Wednesday, March 28, 2007

Rules of Engagement

Big project, multiple teams, external vendors, multi-dimensional deliverables, MANY user groups, to many sponsors, lots of technology. The first step in the process is what I call Meta-Planning - aka Planning to Plan. What tools will you use, how will you communicate, arbitrate (aka manage the finger pointing), etc. You want to establish protocols and communications channels in order to reduce the overhead costs and exponential risks based on the various complexities. The same principals apply to large projects as they do with small ones, but more so. The biggest issues you will have is in cooperation and communication - resource issues. You will be working with teams with conflicting interests, various levels of engagement and varying skill sets. Some base items to establish:
  • Players list - who's on what team and what is their role, how do you contact them, who is their backup and who do they report into (org charts are great)
  • What planning tools to use? MS Project (hopefully you have something better)? Standardize the structure, terminology, information to be captured. Utilize milestones from the various teams (no one can track the meaning of 100,000 tasks, but 100 milestones is manageable)
  • Create a terminology dictionary - is blue - blue?
  • Ensure consistent definitions - what is a completed tasks? focus on the quality aspects and the hard delivery (task 23 - function X delivered to beta group with no severity 1 or 2 errors)
  • BE TRANSPARENT - the more you hide the more they hide the more no one knows anything.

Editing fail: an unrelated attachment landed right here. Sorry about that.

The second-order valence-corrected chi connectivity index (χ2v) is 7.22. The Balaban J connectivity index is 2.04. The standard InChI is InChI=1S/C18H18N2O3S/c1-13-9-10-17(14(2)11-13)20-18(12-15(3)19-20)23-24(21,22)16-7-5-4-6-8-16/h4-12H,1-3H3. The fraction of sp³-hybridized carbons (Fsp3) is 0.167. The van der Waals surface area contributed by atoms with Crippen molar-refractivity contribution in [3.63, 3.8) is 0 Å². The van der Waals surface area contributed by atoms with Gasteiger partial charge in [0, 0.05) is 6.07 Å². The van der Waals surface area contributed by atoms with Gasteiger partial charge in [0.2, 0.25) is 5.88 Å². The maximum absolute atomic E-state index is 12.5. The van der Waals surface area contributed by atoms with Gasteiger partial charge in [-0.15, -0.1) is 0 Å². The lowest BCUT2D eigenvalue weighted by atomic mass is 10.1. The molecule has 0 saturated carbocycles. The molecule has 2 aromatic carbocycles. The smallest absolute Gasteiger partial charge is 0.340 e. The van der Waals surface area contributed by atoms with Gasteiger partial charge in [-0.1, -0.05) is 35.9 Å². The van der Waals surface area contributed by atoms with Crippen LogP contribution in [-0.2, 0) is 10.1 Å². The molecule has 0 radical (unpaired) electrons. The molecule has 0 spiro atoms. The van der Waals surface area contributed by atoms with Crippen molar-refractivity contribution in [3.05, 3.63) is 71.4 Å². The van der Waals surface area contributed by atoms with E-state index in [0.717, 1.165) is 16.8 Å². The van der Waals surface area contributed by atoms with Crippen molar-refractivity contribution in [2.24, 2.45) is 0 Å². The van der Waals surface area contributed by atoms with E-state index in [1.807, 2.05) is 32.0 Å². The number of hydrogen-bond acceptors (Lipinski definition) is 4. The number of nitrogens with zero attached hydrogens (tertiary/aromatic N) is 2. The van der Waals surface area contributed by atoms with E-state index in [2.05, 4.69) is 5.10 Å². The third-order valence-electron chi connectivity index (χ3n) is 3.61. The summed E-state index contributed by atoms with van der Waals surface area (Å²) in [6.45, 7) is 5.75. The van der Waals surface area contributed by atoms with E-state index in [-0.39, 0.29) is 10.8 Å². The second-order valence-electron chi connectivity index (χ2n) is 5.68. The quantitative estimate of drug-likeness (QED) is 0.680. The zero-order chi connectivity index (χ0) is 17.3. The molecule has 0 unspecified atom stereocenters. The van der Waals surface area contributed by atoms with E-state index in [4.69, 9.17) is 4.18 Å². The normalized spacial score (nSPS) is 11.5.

• Tool sets - ensure that a task in the plan is the same task in the bug tracker is the same task in the documentation - consistent cross tool level of definition.
  • Understand each teams deliverables - IN DETAIL.
  • Create a communication plan - who gets communicated on what - subscription (weekly updates), events (task W is being delayed), change management (the users would prefer blue to red), etc.
There's many more items to review - but the same approach taken to deliver the project should be used to create the approach to the plan. PM the planning, create a scope, requirements doc, communication plan, change management - for the planning. Project Management is a overhead cost to the project - it does not delivery a product it reduces risk - make sure you effectively manage the management or the costs will be as great as the 'official' project an increase risks instead of reducing them.

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